SEMBA, Women Leaders Gather to Work for Change

This post was written by Karen Barnett, SEMBA ‘17

To enact change, you need to know the actual problem. This statement is far from revolutionary, and perhaps it even sounds a bit boring. Yet not every organization dives deep to fully understand the issues it aims to address. Change the Story VT, however, is not one to fly past the diagnosing stage. Instead, the organization knows that data drives effective goals, without which meaningful change is impossible.

Tiffany Bluemle, Director of Change the Story VT, shared her inspiration last Thursday night at a gathering with SEMBA women and the Vermont Chapter of the International Women’s Forum (IWF), an organization that connects women leaders from all different fields to build better leadership for the future.

The change that Bluemle envisions: a world in which gender equality in the workplace is ubiquitous. Change the Story has released three reports that go into great detail on the statistics around women, wages, and working in Vermont. The organization is currently working on a fourth report. With the facts behind Bluemle, she is ready to take on legislation. For example, women in Vermont make 85 cents for every dollar a man makes. Bluemle is meeting with the legislature to discuss not only how this impacts the women of Vermont, but also the Vermont economy.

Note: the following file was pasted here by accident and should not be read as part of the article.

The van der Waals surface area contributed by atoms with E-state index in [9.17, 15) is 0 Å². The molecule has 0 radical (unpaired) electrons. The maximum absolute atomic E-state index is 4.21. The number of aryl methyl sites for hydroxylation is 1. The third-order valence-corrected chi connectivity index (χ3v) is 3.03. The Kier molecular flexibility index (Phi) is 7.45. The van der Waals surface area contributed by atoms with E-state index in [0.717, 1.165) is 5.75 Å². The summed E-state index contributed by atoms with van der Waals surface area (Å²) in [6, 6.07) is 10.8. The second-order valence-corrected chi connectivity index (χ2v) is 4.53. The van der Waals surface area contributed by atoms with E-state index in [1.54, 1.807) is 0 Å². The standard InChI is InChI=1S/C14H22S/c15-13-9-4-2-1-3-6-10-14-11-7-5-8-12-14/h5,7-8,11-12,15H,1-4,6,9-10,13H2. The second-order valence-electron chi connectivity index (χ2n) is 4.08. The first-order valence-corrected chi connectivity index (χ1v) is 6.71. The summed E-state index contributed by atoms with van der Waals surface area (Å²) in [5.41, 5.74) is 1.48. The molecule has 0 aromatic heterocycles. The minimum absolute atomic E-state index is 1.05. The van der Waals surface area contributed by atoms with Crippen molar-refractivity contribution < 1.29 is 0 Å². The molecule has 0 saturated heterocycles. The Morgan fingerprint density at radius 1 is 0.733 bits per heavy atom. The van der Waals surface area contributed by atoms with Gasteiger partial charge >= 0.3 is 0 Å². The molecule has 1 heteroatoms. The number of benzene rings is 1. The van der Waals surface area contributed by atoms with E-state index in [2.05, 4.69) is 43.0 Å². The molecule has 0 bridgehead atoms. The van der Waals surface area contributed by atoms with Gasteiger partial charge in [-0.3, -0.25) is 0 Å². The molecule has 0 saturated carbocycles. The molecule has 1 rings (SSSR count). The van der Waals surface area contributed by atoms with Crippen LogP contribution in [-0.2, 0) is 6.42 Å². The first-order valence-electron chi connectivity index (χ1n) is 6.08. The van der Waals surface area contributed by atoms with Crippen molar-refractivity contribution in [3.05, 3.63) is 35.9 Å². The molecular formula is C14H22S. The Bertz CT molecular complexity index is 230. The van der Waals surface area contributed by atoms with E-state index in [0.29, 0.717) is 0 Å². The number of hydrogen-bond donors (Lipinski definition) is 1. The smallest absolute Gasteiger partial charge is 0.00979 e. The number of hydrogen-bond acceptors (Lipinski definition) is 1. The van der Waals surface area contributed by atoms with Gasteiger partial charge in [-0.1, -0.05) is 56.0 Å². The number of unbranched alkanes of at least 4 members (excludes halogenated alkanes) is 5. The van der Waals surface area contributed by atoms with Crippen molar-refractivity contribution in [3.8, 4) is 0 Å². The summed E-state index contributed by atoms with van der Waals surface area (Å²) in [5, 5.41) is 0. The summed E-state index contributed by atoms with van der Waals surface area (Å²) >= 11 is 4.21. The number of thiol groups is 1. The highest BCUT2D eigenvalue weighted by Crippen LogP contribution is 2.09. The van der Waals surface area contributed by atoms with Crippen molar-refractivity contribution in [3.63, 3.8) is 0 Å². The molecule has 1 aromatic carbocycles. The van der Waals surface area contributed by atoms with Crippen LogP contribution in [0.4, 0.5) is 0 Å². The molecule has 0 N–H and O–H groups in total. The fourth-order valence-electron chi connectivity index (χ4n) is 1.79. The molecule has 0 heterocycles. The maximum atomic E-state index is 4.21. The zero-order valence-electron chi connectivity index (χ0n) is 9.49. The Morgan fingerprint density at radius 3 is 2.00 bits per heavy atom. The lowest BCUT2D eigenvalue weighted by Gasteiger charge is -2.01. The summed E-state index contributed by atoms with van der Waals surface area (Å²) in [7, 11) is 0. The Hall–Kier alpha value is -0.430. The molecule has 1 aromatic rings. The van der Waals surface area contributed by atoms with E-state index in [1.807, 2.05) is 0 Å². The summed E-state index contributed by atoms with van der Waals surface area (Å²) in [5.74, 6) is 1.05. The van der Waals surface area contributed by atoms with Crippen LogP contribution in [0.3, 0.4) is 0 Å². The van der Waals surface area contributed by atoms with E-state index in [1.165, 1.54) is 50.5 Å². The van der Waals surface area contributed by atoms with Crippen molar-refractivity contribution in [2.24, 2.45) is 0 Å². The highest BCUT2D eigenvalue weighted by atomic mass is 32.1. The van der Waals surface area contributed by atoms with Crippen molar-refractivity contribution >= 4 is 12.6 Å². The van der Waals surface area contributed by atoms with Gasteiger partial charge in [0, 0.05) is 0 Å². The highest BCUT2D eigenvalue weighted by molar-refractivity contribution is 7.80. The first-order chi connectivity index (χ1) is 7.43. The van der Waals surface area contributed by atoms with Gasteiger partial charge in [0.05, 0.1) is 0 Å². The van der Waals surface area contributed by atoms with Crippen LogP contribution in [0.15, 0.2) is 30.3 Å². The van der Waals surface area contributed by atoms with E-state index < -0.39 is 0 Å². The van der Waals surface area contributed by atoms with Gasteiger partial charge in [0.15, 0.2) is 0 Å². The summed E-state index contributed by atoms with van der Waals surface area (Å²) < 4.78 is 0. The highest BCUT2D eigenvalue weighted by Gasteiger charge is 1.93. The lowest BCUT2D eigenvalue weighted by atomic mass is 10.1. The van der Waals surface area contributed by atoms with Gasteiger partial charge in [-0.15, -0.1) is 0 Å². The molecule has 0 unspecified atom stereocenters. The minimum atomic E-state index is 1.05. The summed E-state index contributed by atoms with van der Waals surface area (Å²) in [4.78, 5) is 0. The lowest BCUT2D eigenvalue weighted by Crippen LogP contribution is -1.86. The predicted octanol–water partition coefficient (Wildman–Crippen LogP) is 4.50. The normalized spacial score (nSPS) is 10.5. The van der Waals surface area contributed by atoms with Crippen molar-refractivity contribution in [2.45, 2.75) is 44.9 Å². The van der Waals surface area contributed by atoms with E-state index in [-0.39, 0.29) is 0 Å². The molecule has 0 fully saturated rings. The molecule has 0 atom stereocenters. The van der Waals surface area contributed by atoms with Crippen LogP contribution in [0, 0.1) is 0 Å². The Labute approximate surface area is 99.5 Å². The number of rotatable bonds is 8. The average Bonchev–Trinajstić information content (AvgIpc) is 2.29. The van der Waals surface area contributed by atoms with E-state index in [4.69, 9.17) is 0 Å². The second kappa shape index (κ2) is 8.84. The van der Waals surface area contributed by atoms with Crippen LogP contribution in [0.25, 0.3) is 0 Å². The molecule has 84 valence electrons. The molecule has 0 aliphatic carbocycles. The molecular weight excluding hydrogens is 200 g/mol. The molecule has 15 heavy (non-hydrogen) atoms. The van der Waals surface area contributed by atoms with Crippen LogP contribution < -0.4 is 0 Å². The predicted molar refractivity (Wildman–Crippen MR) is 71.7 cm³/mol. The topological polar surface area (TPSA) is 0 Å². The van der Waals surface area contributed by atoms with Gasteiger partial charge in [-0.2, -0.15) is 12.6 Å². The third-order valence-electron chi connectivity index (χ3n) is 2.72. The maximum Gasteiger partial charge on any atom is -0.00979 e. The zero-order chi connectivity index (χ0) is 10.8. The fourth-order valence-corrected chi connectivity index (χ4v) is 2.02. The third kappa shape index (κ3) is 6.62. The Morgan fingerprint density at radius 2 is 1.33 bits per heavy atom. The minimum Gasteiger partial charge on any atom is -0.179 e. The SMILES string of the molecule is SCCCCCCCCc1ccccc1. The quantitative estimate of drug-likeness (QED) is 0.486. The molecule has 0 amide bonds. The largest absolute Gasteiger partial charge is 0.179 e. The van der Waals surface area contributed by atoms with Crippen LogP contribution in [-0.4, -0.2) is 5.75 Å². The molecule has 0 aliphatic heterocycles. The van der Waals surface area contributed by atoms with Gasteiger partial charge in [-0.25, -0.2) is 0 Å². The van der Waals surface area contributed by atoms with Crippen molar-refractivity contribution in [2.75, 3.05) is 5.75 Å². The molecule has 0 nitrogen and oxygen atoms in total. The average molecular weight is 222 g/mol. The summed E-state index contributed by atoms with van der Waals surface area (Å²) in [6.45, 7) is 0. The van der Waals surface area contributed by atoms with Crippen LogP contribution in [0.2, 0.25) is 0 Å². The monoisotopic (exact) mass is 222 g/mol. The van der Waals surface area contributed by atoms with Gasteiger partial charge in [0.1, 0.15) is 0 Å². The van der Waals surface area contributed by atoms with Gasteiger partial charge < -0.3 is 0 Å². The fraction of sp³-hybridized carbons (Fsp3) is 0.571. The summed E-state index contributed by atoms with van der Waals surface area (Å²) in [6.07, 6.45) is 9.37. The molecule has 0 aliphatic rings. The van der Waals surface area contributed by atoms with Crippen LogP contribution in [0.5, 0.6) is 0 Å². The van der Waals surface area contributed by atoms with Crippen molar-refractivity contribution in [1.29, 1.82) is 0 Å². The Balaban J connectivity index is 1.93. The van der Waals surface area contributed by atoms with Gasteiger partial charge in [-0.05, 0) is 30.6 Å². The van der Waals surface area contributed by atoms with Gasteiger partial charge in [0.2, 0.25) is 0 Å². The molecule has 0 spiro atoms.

“This is how you make change,” said event co-organizer Dana Gulley, SEMBA ’17. “Before you can solve a problem, you need to fully understand it. These reports allow Change the Story to get buy-in from the legislature, business community and other stakeholders, which is critical to have a meaningful and long-lasting impact.”

SEMBA students dine with local leaders through the International Women’s Forum

Gulley worked with her SEMBA mentor Paula Cope, a member of IWF and President of Cope & Associates, to plan the evening as a way to further embed SEMBA in the thriving business community around Burlington.

18 women from IWF were present. Attendees came from a variety of backgrounds including Robin Turnau, CEO of Vermont Public Radio, and Nancy Mathews, Dean of the Rubenstein School of Environmental Studies at UVM.

“The cohort was really energized to meet some of the women leaders who are making a huge difference in Vermont,” Gulley said. “And it’s been incredible to see how committed they are to our success as we, too, aspire to be change agents here in Vermont and beyond.”